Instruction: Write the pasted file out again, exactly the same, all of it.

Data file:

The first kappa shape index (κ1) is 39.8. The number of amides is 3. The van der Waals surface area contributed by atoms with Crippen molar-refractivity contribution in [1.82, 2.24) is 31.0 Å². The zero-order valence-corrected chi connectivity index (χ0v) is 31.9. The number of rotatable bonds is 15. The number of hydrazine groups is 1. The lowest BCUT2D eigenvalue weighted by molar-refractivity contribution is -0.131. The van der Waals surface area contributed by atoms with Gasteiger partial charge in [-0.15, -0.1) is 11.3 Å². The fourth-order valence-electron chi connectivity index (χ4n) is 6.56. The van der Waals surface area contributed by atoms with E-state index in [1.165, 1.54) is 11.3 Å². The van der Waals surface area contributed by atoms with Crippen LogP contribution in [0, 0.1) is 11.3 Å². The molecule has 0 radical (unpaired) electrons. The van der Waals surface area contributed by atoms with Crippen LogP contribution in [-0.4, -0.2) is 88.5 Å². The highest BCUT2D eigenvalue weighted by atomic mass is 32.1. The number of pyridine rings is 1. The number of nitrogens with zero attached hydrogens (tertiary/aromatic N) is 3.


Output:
The first kappa shape index (κ1) is 39.8. The number of amides is 3. The van der Waals surface area contributed by atoms with Crippen molar-refractivity contribution in [1.82, 2.24) is 31.0 Å². The zero-order valence-corrected chi connectivity index (χ0v) is 31.9. The number of rotatable bonds is 15. The number of hydrazine groups is 1. The lowest BCUT2D eigenvalue weighted by molar-refractivity contribution is -0.131. The van der Waals surface area contributed by atoms with Gasteiger partial charge in [-0.15, -0.1) is 11.3 Å². The fourth-order valence-electron chi connectivity index (χ4n) is 6.56. The van der Waals surface area contributed by atoms with E-state index in [1.165, 1.54) is 11.3 Å². The van der Waals surface area contributed by atoms with Crippen LogP contribution in [0, 0.1) is 11.3 Å². The molecule has 0 radical (unpaired) electrons. The van der Waals surface area contributed by atoms with Crippen LogP contribution in [-0.4, -0.2) is 88.5 Å². The highest BCUT2D eigenvalue weighted by atomic mass is 32.1. The number of pyridine rings is 1. The number of nitrogens with zero attached hydrogens (tertiary/aromatic N) is 3.